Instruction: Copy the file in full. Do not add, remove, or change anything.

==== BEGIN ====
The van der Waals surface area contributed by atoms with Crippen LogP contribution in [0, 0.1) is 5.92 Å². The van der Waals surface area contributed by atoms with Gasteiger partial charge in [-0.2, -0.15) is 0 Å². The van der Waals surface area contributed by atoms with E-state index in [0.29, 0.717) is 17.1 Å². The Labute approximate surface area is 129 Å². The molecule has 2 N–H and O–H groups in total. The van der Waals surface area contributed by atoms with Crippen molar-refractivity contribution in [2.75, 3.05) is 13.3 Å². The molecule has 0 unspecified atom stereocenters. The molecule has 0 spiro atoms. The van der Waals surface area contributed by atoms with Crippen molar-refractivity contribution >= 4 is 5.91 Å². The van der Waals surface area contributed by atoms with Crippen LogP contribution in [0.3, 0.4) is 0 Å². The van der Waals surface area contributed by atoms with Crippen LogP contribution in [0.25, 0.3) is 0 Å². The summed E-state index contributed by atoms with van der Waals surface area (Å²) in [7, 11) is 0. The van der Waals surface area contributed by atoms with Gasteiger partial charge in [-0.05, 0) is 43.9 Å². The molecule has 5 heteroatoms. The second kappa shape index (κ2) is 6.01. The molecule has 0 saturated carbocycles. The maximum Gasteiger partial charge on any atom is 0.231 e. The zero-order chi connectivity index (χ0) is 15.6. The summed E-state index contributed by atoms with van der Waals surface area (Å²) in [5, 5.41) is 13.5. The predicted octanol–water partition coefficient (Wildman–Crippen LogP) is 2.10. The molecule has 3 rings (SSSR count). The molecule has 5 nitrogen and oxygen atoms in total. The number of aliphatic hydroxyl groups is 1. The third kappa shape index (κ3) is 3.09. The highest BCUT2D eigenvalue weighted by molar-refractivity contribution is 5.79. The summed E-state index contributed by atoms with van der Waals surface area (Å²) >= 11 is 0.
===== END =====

The van der Waals surface area contributed by atoms with Crippen LogP contribution in [0, 0.1) is 5.92 Å². The van der Waals surface area contributed by atoms with Gasteiger partial charge in [-0.2, -0.15) is 0 Å². The van der Waals surface area contributed by atoms with E-state index in [0.29, 0.717) is 17.1 Å². The Labute approximate surface area is 129 Å². The molecule has 2 N–H and O–H groups in total. The van der Waals surface area contributed by atoms with Crippen molar-refractivity contribution in [2.75, 3.05) is 13.3 Å². The molecule has 0 unspecified atom stereocenters. The molecule has 0 spiro atoms. The van der Waals surface area contributed by atoms with Crippen molar-refractivity contribution >= 4 is 5.91 Å². The van der Waals surface area contributed by atoms with Crippen LogP contribution in [0.3, 0.4) is 0 Å². The van der Waals surface area contributed by atoms with Crippen LogP contribution in [0.25, 0.3) is 0 Å². The summed E-state index contributed by atoms with van der Waals surface area (Å²) in [7, 11) is 0. The van der Waals surface area contributed by atoms with Gasteiger partial charge in [-0.05, 0) is 43.9 Å². The molecule has 5 heteroatoms. The second kappa shape index (κ2) is 6.01. The molecule has 0 saturated carbocycles. The maximum Gasteiger partial charge on any atom is 0.231 e. The zero-order chi connectivity index (χ0) is 15.6. The summed E-state index contributed by atoms with van der Waals surface area (Å²) in [5, 5.41) is 13.5. The predicted octanol–water partition coefficient (Wildman–Crippen LogP) is 2.10. The molecule has 3 rings (SSSR count). The molecule has 5 nitrogen and oxygen atoms in total. The number of aliphatic hydroxyl groups is 1. The third kappa shape index (κ3) is 3.09. The highest BCUT2D eigenvalue weighted by molar-refractivity contribution is 5.79. The summed E-state index contributed by atoms with van der Waals surface area (Å²) >= 11 is 0.